Eberbach Castle consists of three separate castles situated about 160 metres high above the river Neckar. It is assumed that the front castle was built in the last quarter of the 12th century, the middle castle ca. 1200 and the rear castle in the second quarter of the 13th century. In 1227 King Henry VII was given Eberbach Castle as a fief by the Bishop of Worms. Presumably the castles remained in the possession of the em ...
Founded: 12th century | Location: Eberbach, Germany

Ehrenberg Castle

Ehrenberg Castle dates from the early 12th century when it was built by the Counts of Lauffen. The oldest part of the wall around the main castle. The building of the main castle date from the 12th and 13th centuries. To existing keep dates from 1235. The castle was ruined in the Thirty Years" War. The new residential and farm buildings have been built in the 17th and 18th century. Today Ehrenberg is privately owned ...
Founded: 12th century | Location: Bad Rappenau, Germany

Guttenberg Castle

One of the few intact medieval castle complexes from the Stauffer period lies high above the romantic Neckar River valley surrounded by vineyards and endless forests. The Guttenberg castle has been in the possession of the barons of Gemmimgen-Guttenberg since 1449. The castle was never destroyed. The complex includes, among others, a local history museum 'Life in a Knight´s Castle'.
Founded: c. 1225 | Location: Haßmersheim, Germany

Weinsberg Castle Ruins

Weinsberg castle was established on a mountain at the trade route running from Heilbronn to Schwäbisch Hall around the year 1000. In 1140 the castle was besieged by Konrad III in the course of the struggles between the Staufers and the Welfs. Finally it had to surrender on December 21, 1140, since the army of Welf VI to release the castle had been defeated by the Staufers in a battle. According to the report of the C ...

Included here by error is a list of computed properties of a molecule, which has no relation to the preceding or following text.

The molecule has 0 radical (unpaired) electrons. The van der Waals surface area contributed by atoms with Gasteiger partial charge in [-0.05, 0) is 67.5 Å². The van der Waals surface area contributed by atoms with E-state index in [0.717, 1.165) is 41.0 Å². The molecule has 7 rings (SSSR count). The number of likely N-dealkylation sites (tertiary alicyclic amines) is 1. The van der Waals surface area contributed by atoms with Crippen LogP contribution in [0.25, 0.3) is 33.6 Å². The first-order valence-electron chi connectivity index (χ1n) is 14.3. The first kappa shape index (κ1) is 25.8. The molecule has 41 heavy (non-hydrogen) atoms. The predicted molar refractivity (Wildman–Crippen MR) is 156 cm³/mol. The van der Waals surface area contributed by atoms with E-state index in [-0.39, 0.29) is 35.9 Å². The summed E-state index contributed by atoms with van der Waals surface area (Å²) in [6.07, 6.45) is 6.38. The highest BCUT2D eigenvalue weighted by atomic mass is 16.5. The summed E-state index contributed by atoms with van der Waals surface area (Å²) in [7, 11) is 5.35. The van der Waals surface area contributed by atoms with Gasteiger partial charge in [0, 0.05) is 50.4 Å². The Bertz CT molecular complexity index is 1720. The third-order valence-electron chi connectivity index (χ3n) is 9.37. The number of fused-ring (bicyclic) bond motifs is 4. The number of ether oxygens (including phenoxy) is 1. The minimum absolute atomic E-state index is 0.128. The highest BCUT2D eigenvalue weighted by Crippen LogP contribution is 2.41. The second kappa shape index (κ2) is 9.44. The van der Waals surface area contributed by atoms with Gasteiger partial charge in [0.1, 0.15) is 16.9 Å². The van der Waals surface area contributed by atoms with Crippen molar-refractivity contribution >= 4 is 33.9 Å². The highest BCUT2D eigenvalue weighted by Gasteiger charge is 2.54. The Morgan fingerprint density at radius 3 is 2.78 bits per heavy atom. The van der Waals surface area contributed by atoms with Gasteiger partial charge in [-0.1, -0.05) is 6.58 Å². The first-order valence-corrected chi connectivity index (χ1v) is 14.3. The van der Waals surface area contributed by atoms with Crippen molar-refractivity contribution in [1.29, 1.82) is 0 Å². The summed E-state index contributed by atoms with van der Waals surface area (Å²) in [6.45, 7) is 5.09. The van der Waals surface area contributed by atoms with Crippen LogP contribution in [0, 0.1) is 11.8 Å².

Founded: c. 1000 | Location: Weinsberg, Germany

Wimpfen Imperial Palace

The largest fortified Stauffer palace north of the Alps was built at the end of the 12th century by the Staufer emperors, which included Frederick I (Barbarossa) in Bad Wimpfen. Even from a far one is impressed by the striking silhouette with the two keeps, named the Red and the Blue Tower, the palace chapel, the arcades of the Stauffer palace and the stone house. Stauffer ladies in historical costumes give guided tours o ...
Founded: 12th century | Location: Bad Wimpfen, Germany

Horneck Castle

Horneck castle was built around 1200 and was given to the Teutonic Order by Konrad von Horneck in 1438, thereby making it the seat of the 'Deutschmeister' (German Master) until it was destroyed in 1525 by fire during the German Peasants" War. Despite reconstruction shortly after Horneck Castle"s destruction, Mergentheim became the new headquarters for the Teutonic Order in that region in 1527. As of 2 ...
Founded: 1200/1533 | Location: Gundelsheim, Germany

Heinsheim Castle

Heinsheim castle complex has been privately owned by the family von Racknitz since ca. 1720. The main building was erected in the early 18th century, wings and further farm buildings were added in the course of the centuries. It was first mentioned in 1180 in connection with their ancestral seat, Perneck Castle in Styria; in ca. 1720 the family von Racknitz gained the rule of Heinsheim, and in 1727 they acquired all perti ...
Founded: 18th century | Location: Bad Rappenau, Germany

Vorderburg Castle

Vorderburg is one of the four local castles built early 13th century by Ulrich I of Steinach. It consists essentially of a residential building, a dungeon and a farm building. Parts of ancient ramparts are also obtained. Today the castle is privately owned by the barons of Warsberg-Dorth.
Founded: 13th century | Location: Neckarsteinach, Germany

Engelburg Castle Ruins

The remains of the Engelburg castle was probably built in 1260-1280 to the site of 8th century hill fort. The castle was destroyed in 1312 in the war between the Emperor and city states. From the former castle only foundations can be seen.